Virginia Postrel (pron. PAH-STRELL) is an author, columnist, and speaker whose work spans a broad range of topics, from social science to fashion, concentrating on the intersection of culture, commerce, and technology.
Writing in Vanity Fair, Sam Tanenhaus described her as "a master D.J. who sequences the latest riffs from the hard sciences, the social sciences, business, and technology, to name only a few sources."
Her next book The Fabric of Civilization: How Textiles Made the World examines the development of technology, industry, and commerce through the history of textiles, from prehistoric times to the near future. Research for the book is supported by a grant from the Alfred P. Sloan Foundation's Program for the Public Understanding of Science, Technology, and Economics. She has been a guest scholar at the Centre for Textile Research at the University of Copenhagen.
Postrel's previous books include The Power of Glamour: Longing and the Art of Visual Persuasion (2013), The Substance of Style (2003), and The Future and Its Enemies (1998). She is a regular columnist for Bloomberg Opinion and contributes columns, focusing primarily on history and material culture, to Reason.
A popular speaker for business, design, and university groups, she has taught seminars on "Glamour: Theory and Practice" in the Branding MPS program at the School of Visual Arts in New York.
She has been a columnist for The Wall Street Journal, The Atlantic, The New York Times, and Forbes and its companion technology magazine Forbes ASAP.
Postrel received the 2011 Bastiat Prize, honoring journalism that displays "support for the institutions of the free society, persuasiveness, wit and creativity, relevance, and clarity and simplicity." Her work was featured in The Best American Science and Nature Writing 2009 and The Best American Science and Nature Writing 2004. In 2012, her Bloomberg columns received a first-place award for online entertainment commentary from the Los Angeles Press Club. The judges wrote that "Postrel shows a sharp eye for detail and gleans meaningful truths from our entertainment culture."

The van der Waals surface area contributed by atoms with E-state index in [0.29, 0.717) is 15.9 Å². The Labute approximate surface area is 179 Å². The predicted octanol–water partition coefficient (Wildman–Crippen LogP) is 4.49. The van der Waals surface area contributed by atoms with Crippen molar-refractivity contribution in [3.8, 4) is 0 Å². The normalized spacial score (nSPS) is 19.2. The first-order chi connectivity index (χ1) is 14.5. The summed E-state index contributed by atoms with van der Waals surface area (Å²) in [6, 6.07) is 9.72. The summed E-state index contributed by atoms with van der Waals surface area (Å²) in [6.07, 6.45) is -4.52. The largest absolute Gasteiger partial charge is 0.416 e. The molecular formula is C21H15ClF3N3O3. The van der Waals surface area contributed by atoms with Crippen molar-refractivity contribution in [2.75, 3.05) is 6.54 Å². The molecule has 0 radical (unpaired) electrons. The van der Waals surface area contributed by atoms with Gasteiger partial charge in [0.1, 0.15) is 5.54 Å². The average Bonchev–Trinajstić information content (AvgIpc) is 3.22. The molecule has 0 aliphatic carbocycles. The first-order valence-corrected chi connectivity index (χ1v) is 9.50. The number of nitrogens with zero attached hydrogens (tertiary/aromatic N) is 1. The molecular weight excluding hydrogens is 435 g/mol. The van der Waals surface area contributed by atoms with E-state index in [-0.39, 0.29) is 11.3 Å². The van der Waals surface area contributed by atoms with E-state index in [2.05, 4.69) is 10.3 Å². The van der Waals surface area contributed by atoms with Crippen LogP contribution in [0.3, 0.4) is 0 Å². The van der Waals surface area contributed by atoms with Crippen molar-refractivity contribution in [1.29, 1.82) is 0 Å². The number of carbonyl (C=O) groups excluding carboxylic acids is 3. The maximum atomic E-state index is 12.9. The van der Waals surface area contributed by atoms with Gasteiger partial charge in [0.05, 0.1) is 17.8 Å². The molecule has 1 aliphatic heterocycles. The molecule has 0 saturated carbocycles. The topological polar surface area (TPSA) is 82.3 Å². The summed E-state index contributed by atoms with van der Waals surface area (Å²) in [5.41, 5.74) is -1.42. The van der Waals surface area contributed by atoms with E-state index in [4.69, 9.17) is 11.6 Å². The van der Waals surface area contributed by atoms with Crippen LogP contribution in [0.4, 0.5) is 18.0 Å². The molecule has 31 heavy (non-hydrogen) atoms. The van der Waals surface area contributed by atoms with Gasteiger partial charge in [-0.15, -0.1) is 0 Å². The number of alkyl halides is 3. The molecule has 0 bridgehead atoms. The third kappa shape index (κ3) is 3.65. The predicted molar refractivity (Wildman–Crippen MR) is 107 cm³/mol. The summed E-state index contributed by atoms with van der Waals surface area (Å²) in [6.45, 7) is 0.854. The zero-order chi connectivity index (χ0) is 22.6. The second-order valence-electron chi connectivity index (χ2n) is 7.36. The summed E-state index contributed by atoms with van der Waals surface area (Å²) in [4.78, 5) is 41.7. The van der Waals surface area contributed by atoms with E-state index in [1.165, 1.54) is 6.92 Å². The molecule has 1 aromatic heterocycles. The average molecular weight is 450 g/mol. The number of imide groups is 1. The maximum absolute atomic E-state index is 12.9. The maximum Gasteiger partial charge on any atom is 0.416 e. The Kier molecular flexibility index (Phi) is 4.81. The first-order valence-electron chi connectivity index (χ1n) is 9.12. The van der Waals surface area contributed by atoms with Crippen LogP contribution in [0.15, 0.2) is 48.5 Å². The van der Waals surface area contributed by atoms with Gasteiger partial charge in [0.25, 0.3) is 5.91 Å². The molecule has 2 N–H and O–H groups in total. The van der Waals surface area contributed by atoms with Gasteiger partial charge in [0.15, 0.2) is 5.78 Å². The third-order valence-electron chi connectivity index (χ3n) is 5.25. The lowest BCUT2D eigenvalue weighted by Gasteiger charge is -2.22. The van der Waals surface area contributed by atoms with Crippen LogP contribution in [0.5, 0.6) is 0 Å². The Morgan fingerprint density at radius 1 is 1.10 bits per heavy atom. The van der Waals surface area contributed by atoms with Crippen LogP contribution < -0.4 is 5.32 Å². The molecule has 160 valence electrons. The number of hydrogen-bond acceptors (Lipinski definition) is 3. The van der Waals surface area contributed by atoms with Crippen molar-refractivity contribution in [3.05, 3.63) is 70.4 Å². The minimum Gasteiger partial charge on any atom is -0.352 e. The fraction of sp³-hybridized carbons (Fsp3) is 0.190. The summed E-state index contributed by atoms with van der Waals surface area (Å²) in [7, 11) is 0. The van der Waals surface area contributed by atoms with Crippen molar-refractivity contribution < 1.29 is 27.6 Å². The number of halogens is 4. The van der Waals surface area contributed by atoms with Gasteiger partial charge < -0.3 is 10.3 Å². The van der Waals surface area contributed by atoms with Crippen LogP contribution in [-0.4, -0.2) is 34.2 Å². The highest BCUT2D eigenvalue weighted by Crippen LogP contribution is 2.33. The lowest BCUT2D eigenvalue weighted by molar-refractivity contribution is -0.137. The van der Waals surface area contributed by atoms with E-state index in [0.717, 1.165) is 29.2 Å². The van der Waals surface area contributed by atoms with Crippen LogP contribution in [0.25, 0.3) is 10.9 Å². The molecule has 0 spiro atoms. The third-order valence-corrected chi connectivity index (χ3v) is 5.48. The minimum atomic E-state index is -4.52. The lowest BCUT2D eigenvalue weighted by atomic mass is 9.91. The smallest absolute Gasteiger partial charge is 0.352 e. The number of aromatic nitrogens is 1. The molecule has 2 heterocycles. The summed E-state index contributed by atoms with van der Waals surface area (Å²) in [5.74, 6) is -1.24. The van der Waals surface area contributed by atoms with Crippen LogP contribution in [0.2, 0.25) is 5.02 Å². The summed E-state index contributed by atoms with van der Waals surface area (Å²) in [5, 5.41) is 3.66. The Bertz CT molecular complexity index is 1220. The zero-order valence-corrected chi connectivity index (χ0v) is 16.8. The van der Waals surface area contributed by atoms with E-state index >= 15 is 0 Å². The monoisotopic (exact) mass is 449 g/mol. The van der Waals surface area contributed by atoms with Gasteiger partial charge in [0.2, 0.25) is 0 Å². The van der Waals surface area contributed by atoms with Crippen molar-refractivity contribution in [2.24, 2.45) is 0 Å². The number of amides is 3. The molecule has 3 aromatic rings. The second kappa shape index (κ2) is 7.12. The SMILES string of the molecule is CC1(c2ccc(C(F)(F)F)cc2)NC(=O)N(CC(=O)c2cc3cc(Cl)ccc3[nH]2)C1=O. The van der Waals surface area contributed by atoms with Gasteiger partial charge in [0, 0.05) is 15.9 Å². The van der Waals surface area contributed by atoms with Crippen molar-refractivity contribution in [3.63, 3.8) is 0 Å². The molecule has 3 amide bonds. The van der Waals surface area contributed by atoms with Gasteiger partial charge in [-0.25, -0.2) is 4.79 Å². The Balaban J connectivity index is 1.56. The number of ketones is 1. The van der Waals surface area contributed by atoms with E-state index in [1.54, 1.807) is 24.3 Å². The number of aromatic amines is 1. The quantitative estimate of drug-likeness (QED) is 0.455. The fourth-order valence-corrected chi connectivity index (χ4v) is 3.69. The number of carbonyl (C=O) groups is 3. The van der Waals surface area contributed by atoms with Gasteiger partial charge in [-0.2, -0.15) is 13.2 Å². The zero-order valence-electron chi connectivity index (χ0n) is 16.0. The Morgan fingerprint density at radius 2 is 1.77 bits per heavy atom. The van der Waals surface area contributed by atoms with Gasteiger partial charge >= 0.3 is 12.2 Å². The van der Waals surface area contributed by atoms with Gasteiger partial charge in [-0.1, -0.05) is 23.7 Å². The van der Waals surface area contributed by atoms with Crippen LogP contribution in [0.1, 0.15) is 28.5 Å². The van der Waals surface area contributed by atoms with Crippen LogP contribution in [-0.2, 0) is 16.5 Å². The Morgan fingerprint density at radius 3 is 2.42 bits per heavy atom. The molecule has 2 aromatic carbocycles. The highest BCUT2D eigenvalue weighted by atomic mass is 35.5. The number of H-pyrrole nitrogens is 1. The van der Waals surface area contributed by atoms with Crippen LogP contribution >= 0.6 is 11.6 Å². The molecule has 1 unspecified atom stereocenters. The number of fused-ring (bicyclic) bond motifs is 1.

From July 1989 to January 2000, Postrel was the editor of Reason magazine. Under her leadership, Reason was a finalist for the National Magazine Awards, the industry's highest honor, for essays in 1993 and public interest journalism in 1996 and in 1998, when Reason had two finalist articles. She founded Reason.com in 1995, establishing Reason as an online pioneer.
In March 2006, she donated a kidney to her friend Sally Satel, a psychiatrist and research fellow at the American Enterprise Institute. She has become a vocal advocate of living organ donations and supports reforming federal laws that prohibit payment of any "valuable consideration" to organ donors. She writes and speaks frequently on the subject. Her most comprehensive article on the subject is this Atlantic.com feature.
She serves on the boards of the Foundation for Individual Rights in Education and the Southern California Handweavers' Guild, for which she serves as programming co-chair and manages social media.
Postrel has twice been a finalist in the commentary category of the Gerald Loeb Awards for Distinguished Business and Financial Journalism for her columns in Reason. In 2002, she received the Press Club of Dallas's Katie Award for commentary for a column in D Magazine.
Prior to becoming editor of the magazine in 1989, Postrel served as associate editor of Reason and, before that, as a reporter for Inc. and The Wall Street Journal.
Postrel graduated Phi Beta Kappa from Princeton University, with a degree in English literature, specializing in the Renaissance, and a heavy concentration of economics coursework. She is married to Steven Postrel, an economist and business strategy professor, and lives in Los Angeles.
The late computer scientist Mark Weiser aptly observed that, “the most profound technologies are those that disappear. They weave themselves into the fabric of everyday life until they are indistinguishable from it.” As evidenced even in his choice of metaphor, fabric is one such technology, an overlooked common thread that knits human history together. In The Fabric of Civilization, journalist Virginia Postrel follows that thread from the Agricultural Revolution to the Industrial Revolution and beyond, and concludes that, for better and for worse, it is impossible to imagine civilization without textiles.
Bio information sourced from Wikipedia